This resulted in a virtual model resembling an actual chameleon tail—or at least, a part of it—onto which the software allowed us to apply forces from each of those virtual muscles. And so we got the 3D structure to move, like a real tail would.

In a previous study, we noticed that both the shape of the vertebrae and the way the musculature is organized changes along the tail. We could determine two different regions: the one closest to the head, the proximal , and the one the furthest from it, the distal region. Armed with this information, we made models based on these two regions so we could compare the results from both.

These different models meant we could compare the effect each region of muscular architectures and vertebral shapes would have on tail movement, as well testing whether the proximal or distal region is the most efficient when it comes to generating force.

Among other findings, we determined that the far end of chameleons' tails is more effective at gripping things than the part closer to the legs. This is a useful adaptation for chameleons, which use their tails to cross gaps between branches. This builds on another, earlier piece of our research that described how the animals use their tail when crossing gaps of different lengths, showing a variety in crossing strategies depending on the distance that needs to be crossed.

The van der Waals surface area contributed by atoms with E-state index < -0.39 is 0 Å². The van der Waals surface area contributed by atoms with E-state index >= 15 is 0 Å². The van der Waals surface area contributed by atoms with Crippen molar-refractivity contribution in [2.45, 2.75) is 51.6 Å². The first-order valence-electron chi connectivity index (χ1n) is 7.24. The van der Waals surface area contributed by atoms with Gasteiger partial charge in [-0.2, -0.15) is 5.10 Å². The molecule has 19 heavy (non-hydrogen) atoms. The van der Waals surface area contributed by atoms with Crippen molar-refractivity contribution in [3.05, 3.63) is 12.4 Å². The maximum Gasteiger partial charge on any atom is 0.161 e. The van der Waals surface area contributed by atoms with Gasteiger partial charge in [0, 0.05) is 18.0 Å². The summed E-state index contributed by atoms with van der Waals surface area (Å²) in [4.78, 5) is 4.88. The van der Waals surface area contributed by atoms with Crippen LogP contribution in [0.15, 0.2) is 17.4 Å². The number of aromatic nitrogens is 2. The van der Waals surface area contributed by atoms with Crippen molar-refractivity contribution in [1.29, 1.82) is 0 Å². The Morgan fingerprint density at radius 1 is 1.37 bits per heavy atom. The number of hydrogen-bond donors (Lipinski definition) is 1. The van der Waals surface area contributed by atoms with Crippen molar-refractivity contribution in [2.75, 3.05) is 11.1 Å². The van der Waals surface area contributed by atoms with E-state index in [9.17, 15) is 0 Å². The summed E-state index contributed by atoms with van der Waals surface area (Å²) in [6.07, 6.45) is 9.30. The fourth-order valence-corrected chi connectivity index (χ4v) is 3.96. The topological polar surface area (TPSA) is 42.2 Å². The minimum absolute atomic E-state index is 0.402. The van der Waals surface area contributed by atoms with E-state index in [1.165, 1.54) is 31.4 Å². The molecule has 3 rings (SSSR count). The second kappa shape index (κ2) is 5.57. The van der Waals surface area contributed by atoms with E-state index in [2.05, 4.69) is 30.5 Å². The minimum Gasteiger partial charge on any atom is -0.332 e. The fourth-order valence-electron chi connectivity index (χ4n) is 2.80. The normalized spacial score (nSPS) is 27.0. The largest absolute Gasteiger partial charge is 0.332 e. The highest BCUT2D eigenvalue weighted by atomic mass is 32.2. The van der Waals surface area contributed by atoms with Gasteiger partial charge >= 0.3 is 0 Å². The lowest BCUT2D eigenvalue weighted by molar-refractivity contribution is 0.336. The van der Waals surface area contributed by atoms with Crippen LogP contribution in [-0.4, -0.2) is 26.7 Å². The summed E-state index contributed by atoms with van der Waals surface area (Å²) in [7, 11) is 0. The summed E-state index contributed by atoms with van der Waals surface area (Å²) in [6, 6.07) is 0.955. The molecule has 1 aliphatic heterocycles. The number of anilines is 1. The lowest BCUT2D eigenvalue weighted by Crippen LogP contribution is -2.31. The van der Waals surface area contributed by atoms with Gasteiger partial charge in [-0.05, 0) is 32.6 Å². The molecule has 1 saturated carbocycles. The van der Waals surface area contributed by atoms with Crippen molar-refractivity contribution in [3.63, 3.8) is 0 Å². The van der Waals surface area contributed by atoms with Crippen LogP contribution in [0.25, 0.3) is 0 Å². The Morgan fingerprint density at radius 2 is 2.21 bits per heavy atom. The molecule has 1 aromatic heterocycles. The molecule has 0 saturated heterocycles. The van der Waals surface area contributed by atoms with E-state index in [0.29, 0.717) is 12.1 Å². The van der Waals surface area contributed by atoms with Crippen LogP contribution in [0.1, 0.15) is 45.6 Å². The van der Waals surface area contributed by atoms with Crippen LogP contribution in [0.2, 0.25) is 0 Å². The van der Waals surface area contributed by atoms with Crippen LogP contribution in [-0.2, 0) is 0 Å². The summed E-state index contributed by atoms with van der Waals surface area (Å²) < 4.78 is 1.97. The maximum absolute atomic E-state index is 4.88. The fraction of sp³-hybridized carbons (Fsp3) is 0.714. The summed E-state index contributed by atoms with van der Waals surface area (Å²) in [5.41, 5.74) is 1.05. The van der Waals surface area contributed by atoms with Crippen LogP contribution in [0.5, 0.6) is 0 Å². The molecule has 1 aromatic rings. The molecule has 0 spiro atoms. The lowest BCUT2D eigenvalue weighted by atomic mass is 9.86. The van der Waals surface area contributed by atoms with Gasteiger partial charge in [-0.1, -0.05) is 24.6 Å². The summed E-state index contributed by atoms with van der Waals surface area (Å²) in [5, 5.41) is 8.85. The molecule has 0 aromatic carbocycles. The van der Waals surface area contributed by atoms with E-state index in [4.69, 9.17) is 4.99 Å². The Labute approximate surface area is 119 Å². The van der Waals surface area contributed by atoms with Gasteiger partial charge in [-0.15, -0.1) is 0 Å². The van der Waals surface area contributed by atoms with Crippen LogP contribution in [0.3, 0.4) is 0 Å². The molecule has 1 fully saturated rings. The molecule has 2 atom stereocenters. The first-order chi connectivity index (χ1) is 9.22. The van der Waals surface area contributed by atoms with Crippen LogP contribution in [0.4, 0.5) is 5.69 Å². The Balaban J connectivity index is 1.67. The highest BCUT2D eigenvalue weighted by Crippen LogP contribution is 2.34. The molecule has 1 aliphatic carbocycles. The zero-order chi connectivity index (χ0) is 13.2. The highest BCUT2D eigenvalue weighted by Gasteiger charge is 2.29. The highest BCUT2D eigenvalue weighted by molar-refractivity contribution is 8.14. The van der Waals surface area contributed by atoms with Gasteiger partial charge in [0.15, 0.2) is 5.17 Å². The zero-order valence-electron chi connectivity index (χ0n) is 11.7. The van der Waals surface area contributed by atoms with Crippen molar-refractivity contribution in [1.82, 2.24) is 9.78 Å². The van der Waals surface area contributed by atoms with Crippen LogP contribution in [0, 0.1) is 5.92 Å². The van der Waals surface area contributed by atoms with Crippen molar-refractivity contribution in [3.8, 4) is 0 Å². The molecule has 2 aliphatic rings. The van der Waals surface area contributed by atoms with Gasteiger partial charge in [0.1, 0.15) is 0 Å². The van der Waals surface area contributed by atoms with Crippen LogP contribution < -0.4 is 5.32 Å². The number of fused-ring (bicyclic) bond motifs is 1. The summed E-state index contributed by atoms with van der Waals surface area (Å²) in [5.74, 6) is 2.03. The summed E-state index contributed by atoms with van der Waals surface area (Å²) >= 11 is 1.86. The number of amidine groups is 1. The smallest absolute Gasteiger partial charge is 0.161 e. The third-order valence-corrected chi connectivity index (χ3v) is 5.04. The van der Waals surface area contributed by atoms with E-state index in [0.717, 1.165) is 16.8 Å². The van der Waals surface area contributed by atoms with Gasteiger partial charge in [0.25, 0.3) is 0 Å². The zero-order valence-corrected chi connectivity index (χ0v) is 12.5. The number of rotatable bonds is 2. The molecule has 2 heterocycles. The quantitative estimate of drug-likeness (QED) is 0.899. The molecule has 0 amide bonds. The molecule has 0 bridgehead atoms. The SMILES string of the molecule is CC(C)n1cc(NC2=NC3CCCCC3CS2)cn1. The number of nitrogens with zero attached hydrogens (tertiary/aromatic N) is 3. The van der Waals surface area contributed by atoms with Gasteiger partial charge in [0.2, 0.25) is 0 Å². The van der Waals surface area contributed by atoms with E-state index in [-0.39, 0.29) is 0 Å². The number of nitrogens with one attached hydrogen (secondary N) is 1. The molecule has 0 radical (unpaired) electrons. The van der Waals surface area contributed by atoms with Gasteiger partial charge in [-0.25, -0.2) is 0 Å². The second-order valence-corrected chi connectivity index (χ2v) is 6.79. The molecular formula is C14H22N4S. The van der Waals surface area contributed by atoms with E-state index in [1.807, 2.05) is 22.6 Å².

When they grasp a branch with their hind legs and, by wrapping their tail around their perch, free their arms to reach the next branch. To bridge even longer distances, they can do so by releasing their hind legs, thereby hanging by only their hands and tail. So it makes sense that the distal region of the tail is best at exerting force.

3D modelling is helping researchers understand how chameleons' tails work
The chameleon Chamaeleo calyptratus coils its tail around the perch, allowing it to grab onto the next one with its front legs (above). After that the animal repositions its tail when holding onto the next perch, forming a bridge and moving both hind legs up to the next perch at the same time (below). Credit: Allison Luger

Future models

The chameleon tail computer model was a very useful addition to our research. It's still a very simplified version of what an actual chameleon tail looks like and how it works, but it is a very useful starting from which we can further explore the relation between form and function.

The more we learn about chameleons' anatomy, the more accurate future models will be, reducing the necessity to use live specimens for experimentation. This also opens up our understanding of how prehensile tails work, not only in chameleons but also in other animals with a similar special adaptation.

Provided by The Conversation

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Citation: 3D modeling used to understand how chameleons' tails work (2021, August 24) retrieved 2 October 2023 from https://phys.org/news/2021-08-3d-chameleons-tails.html